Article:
The controversial food safety act draft failed to pass in the House today, but the bill will likely return with amendments that do not disproportionately impose fees on small farms and medium-sized food producers.
The vote of 280 to 150 was just shy of the two-thirds needed for passage. The bill was voted under a special process known as suspension, which is basically a fast-track process usually reserved for non-controversial issues that are passed without additional amendments.
The bill would have increased funding for the U.S. Food and Drug Administration to enforce rules and would have given the government the power to order mandatory recalls of products suspected to have food safety issues.
The law aims to restore public confidence in the nation's food supply by empowering the FDA to prevent future contaminations like the recent outbreaks of E. coli in spinach and salmonella in peanut butter.
Lawmakers will likely take another shot at the bill. The most contentious issue clouding the bill was the requirement that the same fees be paid by all food producers, regardless of the size of the operation. Many small farmers and ranchers said the registration fee of $500, along with additional federal inspections fees, would hurt small producers. Mega operations would have been allowed to pay the same amount.
In addition, producers have complained that proposed technology required to track foods could force some into bankruptcy and discourage others from getting into the business. The bill also did not address rules for organic farmers, who already follow certain guidelines and pay additional fees to be certified organic.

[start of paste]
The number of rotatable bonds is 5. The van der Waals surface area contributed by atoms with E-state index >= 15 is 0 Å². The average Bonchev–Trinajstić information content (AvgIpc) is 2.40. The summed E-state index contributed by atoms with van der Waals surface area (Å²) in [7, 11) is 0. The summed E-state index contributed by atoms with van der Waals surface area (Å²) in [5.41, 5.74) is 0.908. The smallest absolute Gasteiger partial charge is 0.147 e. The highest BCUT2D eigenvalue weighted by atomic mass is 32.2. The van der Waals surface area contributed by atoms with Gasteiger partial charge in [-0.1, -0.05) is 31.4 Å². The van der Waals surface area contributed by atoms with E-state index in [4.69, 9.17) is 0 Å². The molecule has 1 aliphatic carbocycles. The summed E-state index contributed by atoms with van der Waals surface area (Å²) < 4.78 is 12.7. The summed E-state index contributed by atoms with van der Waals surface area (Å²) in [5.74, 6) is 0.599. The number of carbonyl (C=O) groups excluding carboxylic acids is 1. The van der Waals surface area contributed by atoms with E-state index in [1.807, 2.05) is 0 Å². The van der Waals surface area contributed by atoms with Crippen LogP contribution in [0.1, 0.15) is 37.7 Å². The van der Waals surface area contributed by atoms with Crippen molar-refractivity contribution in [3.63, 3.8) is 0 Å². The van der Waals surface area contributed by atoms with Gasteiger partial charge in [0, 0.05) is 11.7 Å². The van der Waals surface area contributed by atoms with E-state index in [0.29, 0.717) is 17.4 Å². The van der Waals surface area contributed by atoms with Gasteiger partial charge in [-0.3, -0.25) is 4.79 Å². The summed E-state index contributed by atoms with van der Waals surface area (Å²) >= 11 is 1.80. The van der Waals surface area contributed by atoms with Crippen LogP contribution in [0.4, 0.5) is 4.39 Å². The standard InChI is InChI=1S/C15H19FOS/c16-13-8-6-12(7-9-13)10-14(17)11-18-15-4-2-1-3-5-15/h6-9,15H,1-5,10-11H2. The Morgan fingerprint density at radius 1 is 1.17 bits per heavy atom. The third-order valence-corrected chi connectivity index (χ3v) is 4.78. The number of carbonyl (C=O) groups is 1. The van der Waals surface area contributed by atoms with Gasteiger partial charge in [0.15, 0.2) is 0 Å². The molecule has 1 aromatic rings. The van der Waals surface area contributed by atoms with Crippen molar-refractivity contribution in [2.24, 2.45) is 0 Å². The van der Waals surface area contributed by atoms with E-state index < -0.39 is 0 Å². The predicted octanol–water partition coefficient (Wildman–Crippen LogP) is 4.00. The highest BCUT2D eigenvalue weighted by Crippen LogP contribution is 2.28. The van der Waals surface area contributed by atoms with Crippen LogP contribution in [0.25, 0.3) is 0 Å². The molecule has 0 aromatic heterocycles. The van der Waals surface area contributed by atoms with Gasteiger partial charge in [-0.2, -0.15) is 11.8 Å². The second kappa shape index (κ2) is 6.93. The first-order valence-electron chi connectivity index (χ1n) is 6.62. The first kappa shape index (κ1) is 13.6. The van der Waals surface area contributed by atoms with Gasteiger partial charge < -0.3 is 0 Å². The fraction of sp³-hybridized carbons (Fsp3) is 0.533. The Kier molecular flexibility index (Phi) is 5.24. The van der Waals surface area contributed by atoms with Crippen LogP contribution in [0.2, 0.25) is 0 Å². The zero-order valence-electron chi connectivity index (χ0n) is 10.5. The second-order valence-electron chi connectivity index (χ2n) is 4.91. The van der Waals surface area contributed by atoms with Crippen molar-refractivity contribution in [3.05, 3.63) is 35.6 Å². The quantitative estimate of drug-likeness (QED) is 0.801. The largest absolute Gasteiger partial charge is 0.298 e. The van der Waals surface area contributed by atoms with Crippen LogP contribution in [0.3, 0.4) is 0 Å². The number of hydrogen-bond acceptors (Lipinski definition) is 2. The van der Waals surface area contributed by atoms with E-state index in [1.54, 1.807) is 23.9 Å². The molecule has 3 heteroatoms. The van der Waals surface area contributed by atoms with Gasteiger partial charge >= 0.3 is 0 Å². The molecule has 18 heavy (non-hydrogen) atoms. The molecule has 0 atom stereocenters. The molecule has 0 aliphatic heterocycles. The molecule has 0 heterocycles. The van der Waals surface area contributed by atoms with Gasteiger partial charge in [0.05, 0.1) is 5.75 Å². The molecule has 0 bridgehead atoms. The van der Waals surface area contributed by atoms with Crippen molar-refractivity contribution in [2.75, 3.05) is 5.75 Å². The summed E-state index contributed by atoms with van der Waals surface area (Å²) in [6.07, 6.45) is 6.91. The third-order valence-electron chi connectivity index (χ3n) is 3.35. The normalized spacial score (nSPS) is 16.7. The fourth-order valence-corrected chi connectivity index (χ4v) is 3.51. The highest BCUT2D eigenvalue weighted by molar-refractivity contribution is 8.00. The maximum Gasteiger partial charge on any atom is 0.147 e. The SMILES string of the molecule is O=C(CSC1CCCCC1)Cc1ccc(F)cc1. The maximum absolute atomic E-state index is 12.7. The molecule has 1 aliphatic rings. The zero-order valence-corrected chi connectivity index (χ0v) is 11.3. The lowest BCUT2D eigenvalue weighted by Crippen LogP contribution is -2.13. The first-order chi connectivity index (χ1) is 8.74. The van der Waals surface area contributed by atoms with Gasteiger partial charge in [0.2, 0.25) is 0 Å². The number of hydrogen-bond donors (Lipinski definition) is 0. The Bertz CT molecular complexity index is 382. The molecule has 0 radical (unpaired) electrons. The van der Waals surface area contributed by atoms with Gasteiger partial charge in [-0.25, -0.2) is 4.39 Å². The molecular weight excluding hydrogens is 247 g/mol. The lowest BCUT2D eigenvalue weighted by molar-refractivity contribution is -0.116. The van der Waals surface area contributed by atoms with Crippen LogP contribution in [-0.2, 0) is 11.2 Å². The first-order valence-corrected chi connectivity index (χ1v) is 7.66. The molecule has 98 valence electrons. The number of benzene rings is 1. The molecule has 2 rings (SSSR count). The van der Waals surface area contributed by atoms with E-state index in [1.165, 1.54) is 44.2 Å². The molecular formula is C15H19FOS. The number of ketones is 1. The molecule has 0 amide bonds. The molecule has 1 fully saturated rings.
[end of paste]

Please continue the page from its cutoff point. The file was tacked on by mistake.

"A new bill should have a sliding scale and be both correlated to the risk of the product and also be correlated to the scale, and it should address the deal with the double-charge problem for organic farmers," said Jaydee Hanson, policy analyst for the Center for Food Safety. "The good news is we have a chance to try to fix these things."
Hanson, who called the law's initial failure "a win for the little guy," said he knows of one member of the House, who received comments from 400 farmers.
"We have been supporting (legislation) that would make our food safer," Hanson said. "They need to pass a bill, but they need to pass the right bill. Right now, this is a weak bill that didn't do enough to protect food and it dinged the small farmer to the benefit of the big operator."